Isaacs speaks at a March 7 board meeting, just before the board announced Interim Principal David Glasner as one of two candidates for the Shaker superintendency. (David Vahey)
Isaacs speaks at a March 7 board meeting, just before the board announced Interim Principal David Glasner as one of two candidates for the Shaker superintendency.

David Vahey

An Interview With School Board President Jeffrey Isaacs

Discussing the events of the past year and the role a new leader will play in Shaker's future

May 2, 2019

What were your thoughts, initially, about the community meeting?

Well, I think I was taken aback, as everyone was, trying to understand what we’d just seen. It was clear that there was a need for greater listening and the core issues ‒ the underlying issues, whatever they were ‒ the general sense was that folks were not, kind of, connecting, hearing each other. And that couldn’t have been any more stark.

What did you talk with the board about immediately afterward?

We talked about how to respond. What could we do to address what had just happened? We talked, frankly, about what had just happened.

And what did you come up with ‒ how to respond?

We felt that we needed to go point by point and understand what the short-term and long-term responses were to each of those things. Some of them, we put into a letter that we signed, you know, a couple of days after the meeting. Some of them are longer-term things ‒ we’re dealing with searching for new leadership in our district. And, as you know, we’re on the verge of hiring a new superintendent, and we’re searching for a principal for this building. I think that we felt that a lot of the issues we’re seeing could really be addressed by getting folks in who are going to take things in a positive direction. That was the long-term solution, for us.

What did you decide you were looking for in a leader?

Our immediate responsibility is to choose the superintendent… all other attributes aside, you know, someone who is an excellent instructional leader, someone who’s capable of managing a team, who understands budgets and finance, we really focused in on the need for someone who also could invest in relationships, could build a team that could work forward and would, sort of, listen across not only area boundaries, but also building boundaries. We’re, in some ways, a small town, and we need to keep that in mind ‒ that what happens in any corner affects every other corner. So, someone with that sensitivity… We wanted a caring leader, someone who would be intentional and thoughtful about what they were doing. I mean, all of those things kind of add up to having a real good dose of emotional intelligence. So, that then factored into all of the other attributes that you’re looking for when you’re searching for a superintendent.

Are you happy with the leadership profile of Ray and Associates?

Those are kind of the human attributes. These are the skill-sets.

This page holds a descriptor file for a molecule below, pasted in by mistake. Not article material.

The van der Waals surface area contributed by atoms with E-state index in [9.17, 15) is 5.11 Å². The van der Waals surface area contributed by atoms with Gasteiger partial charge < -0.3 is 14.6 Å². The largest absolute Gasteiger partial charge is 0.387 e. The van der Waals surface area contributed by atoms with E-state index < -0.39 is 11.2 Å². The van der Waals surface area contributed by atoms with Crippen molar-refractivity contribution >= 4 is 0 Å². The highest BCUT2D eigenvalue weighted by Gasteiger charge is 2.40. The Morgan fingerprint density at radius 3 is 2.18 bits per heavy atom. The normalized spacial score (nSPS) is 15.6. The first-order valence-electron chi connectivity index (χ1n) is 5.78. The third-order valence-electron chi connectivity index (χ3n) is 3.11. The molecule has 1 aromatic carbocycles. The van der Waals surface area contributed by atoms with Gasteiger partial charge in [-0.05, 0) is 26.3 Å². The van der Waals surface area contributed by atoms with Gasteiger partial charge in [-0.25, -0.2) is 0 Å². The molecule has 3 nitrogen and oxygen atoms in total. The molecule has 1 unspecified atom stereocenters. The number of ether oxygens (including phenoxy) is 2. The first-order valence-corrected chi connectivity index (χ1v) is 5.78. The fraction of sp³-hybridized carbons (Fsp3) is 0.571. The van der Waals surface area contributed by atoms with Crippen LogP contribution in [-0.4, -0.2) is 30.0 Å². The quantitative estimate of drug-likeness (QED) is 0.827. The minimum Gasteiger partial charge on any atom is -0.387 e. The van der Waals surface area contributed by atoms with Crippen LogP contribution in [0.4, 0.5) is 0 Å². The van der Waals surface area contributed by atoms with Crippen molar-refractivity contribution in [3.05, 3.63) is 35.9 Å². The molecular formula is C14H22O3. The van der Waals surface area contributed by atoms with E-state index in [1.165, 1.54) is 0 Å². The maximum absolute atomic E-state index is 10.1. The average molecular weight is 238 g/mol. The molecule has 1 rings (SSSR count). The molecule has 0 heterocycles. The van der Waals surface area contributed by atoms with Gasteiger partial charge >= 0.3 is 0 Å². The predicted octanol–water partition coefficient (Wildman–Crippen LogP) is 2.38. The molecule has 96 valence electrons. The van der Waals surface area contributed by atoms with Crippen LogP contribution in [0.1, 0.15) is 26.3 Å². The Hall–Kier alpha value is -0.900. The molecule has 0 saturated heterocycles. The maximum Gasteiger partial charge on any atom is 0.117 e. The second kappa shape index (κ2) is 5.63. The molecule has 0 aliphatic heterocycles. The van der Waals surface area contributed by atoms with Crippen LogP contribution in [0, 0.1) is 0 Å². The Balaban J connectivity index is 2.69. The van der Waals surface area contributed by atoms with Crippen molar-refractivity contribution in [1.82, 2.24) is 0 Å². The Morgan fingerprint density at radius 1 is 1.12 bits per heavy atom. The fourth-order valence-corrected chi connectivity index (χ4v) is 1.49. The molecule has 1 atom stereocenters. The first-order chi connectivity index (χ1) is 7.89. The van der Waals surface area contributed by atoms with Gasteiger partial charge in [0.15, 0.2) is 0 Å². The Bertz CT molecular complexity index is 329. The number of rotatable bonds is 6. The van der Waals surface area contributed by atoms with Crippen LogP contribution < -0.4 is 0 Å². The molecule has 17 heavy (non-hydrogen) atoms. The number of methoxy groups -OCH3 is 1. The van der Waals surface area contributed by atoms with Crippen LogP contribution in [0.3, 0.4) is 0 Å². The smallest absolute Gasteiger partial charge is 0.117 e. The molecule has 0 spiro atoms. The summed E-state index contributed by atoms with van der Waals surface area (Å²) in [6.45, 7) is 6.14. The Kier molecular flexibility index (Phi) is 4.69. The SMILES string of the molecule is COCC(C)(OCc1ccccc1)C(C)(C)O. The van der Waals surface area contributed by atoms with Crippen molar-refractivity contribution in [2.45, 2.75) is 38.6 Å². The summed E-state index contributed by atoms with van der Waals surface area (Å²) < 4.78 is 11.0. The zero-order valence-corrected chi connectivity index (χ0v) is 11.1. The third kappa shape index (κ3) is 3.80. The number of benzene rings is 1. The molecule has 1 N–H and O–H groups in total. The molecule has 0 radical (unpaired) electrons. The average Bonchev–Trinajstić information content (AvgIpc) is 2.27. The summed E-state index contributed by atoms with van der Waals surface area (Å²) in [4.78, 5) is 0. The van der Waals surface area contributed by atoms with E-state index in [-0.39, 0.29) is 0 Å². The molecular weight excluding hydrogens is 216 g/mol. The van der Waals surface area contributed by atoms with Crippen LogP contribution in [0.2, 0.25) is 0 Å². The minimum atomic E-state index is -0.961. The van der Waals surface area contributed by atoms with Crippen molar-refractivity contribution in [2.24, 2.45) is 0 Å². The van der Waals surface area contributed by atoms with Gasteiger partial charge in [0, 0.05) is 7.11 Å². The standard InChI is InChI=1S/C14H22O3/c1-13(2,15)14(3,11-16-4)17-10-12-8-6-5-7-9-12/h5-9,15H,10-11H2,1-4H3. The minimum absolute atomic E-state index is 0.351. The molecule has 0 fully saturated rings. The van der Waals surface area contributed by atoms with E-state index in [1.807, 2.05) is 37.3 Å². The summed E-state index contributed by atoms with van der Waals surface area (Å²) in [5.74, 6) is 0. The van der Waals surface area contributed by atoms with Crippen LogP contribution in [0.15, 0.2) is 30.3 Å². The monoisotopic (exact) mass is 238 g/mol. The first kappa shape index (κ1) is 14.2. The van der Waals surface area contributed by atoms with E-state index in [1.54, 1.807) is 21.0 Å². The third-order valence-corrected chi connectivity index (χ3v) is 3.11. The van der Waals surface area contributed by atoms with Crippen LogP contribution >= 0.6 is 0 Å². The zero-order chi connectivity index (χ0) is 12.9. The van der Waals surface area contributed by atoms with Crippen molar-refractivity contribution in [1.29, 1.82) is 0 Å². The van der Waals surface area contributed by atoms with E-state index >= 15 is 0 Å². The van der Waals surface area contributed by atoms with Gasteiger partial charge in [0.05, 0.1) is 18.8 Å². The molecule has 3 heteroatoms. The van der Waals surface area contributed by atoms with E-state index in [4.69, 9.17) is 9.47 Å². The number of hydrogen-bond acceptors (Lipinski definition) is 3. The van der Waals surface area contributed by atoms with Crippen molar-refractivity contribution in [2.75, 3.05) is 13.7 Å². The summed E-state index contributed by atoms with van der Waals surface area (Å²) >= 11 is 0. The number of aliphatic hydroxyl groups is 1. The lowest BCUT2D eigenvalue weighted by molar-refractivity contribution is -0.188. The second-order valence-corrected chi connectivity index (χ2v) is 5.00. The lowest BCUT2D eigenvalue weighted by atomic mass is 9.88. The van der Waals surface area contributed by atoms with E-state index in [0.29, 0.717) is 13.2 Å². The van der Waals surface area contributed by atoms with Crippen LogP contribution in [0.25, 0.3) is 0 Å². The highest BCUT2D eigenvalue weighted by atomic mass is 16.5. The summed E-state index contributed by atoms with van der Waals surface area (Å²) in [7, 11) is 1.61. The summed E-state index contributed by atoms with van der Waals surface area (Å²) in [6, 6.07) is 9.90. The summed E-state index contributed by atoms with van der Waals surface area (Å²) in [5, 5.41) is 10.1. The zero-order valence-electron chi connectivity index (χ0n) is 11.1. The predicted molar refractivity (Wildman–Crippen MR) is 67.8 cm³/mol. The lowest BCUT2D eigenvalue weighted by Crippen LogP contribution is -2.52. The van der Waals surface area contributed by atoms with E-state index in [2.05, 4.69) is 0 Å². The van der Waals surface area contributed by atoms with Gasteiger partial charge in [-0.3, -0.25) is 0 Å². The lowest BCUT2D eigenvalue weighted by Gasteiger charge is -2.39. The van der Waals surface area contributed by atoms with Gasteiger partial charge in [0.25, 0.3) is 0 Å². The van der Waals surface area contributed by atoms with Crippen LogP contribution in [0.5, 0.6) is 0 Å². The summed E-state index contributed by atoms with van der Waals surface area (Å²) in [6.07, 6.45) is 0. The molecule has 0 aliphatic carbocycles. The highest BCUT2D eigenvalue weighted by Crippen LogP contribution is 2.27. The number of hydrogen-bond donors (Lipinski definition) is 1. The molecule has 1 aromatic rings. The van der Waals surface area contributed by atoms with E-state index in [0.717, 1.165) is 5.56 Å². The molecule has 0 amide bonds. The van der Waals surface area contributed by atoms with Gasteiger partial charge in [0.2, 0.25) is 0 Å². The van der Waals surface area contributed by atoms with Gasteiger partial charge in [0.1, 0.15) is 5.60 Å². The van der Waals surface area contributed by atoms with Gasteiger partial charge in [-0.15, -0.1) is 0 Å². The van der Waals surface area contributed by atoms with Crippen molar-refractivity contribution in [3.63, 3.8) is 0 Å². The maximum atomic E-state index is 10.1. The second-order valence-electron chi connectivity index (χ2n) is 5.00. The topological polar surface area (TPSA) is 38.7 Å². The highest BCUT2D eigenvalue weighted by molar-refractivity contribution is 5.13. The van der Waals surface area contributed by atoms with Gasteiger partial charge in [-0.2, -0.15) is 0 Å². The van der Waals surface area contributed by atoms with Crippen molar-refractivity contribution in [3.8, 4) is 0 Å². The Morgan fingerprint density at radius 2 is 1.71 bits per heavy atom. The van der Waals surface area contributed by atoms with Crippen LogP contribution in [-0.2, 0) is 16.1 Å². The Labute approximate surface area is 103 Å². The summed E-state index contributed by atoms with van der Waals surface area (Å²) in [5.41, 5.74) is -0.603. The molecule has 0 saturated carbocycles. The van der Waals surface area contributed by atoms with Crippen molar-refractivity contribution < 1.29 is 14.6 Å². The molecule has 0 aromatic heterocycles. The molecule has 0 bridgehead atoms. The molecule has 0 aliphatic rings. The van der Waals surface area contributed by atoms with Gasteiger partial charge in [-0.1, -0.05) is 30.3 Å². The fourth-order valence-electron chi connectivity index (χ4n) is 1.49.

We’re, in some ways, a small town, and we need to keep that in mind ‒ that what happens in any corner affects every other corner.

What did you and/or other board members discuss with Dr. Wilkins immediately after the community meeting?

We essentially had a debrief about what had happened and what we would need to do, following that. To address, what had been, obviously, in the audience and on the stage. There needed to be a response in the high school. Dr. Glasner was here, so we heard from him a little bit about what he intended to do to make sure that he connected with all the students involved, that the teachers and other folks that were clearly upset at the end of the evening ‒ you need to build trust, and then you’re able to understand where things need to be addressed. So, I mean, we talked about what specifically should happen in this building, we talked about whether or not it was wise to even try to address the community or whether we needed a couple days to do that, we talked about what impact it might have on our short-term and medium-term operations. The stuff that happened was focused on the high school, and the conversations really all led there ‒ so, what does that building need? We heard early on that there might be a student group coming together to facilitate a conversation, and we were very glad to hear that. Board members attended that. I think it’s sort of ‒ how do you set a framework for a conversation after people have gotten very upset about something, so those were kind of the boundaries around which we were thinking ‒ how do you move forward? How do you begin to have a conversation, so that you understand what actions need to be taken?

Not everyone there, who was upset, was upset for the same reason.

How has Dr. Hutchings’ tenure informed or shaped the criteria for the next superintendent?

One bit of advice that I was given when we first started thinking about who our next leader would be is: Try not to choose someone either in opposition of or in complete emulation of the leader before. Try to think through the problem without either looking for the same person or looking for the opposite of that person. And we’ve tried hard to do that. Dr. Hutchings has a larger-than-life personality, and he inspired lots of reactions among different people, so we tried to focus on the core of what the work was, and to look for someone who would continue the work. As you know, we’re at the end of a five-year strategic plan, and so the question is ‒ what are those next steps? How much of that have we actually finished, and how much remains to be done?